The Society offers a Demi-sec, but I wanted to try a really sweet Champagne. Even with the Internet, it’s not easy to find, but I am now awaiting a delivery of Girardin Rubato. Has anyone drunk Champagne Doux? When one reads about Champagne in the pages of Surtees or Dickens, how dry/sweet would it have been?
I’ve done a number of dinners with Champagne brands where we’ve tried a range of their wines, but I don’t recall ever having a Doux. I’m not even sure which houses make one, but I am intrigued to try it
It was popular in pre revolutionary Russia, but not a style I have come across.
A wee bit of research has thrown up these growers that make a ‘Doux’ style:
Vincent Lamoureux (Cuvée Spéciale Fois Gras et Dessert)
Veuve Clicquot (Rich - made specifically with cocktails in mind)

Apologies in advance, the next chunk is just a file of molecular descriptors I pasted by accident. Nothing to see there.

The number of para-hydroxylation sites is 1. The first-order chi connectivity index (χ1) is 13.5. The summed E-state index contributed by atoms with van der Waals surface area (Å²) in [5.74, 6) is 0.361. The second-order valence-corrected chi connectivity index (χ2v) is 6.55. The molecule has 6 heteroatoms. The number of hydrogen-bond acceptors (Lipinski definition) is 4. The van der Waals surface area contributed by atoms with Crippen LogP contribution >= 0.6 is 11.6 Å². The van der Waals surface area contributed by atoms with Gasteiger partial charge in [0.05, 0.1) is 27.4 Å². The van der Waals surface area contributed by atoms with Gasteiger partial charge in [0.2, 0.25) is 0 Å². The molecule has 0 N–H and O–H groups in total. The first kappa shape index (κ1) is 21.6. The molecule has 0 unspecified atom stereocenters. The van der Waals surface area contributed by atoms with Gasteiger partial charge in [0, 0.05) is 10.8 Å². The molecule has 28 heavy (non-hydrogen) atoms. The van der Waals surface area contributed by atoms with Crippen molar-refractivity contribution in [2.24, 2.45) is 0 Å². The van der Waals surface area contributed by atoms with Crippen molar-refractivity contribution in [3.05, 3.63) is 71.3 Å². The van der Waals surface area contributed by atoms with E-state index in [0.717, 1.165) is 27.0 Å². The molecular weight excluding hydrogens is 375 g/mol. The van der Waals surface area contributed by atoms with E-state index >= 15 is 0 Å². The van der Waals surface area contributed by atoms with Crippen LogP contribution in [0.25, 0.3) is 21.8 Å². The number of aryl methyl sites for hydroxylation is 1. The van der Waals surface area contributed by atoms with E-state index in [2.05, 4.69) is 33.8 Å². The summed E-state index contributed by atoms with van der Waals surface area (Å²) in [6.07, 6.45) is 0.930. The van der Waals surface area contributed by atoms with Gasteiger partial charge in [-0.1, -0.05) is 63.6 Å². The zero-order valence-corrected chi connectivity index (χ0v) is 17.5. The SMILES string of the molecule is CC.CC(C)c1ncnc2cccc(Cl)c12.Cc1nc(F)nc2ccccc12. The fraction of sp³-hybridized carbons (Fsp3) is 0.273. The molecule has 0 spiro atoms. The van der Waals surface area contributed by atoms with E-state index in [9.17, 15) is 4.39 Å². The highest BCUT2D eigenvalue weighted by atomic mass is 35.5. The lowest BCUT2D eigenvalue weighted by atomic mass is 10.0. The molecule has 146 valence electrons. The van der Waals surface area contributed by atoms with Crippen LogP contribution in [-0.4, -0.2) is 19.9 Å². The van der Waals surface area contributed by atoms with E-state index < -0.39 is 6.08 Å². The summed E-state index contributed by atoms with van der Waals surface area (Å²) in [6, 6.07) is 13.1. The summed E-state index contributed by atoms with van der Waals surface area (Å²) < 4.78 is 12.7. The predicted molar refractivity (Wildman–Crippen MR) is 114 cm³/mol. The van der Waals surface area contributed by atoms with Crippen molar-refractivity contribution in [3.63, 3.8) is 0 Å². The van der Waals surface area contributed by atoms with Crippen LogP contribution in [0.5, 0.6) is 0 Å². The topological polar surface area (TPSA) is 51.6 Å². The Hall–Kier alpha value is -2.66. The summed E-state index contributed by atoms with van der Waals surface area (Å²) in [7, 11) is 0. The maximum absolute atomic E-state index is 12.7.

Philippe Doury (Nectar des Anges)
Doyard (La Libertine)
Giradin, as mentioned in the original post (the only one on sale in UK),
It would appear that Fleury used to do one, and André Beaufort did too.
Very interesting. I have to say that the names they have chosen do not inspire confidence.
“Cuvee Speciale Foie Gras et Dessert” is informative, even instructive, but completely lacking in resonance.
“Nectar des Anges” strikes me as simultaneously pretentious and hackneyed.
“La Libertine” is a bit better, but perhaps trying too hard.
“Rich” is the worst of the lot: to be mixed into cocktails is perhaps all that it deserves.
How often does one get to name something really important like a child, a horse, or a wine?
Very true! These wines do not appear to be as well taken care of as the rest of the ranges, and that is in a region apparently renowned for its branding & marketing skills (and investment).
I’ve tried quite a few demi-secs from Champagne and Saumur - I’ve got to say I think the Loires are better - Bouvet Ladubay, Ackerman are both good. I imagine the Victorian wines were very sweet to combat the chances of microbial spoiling in bottle …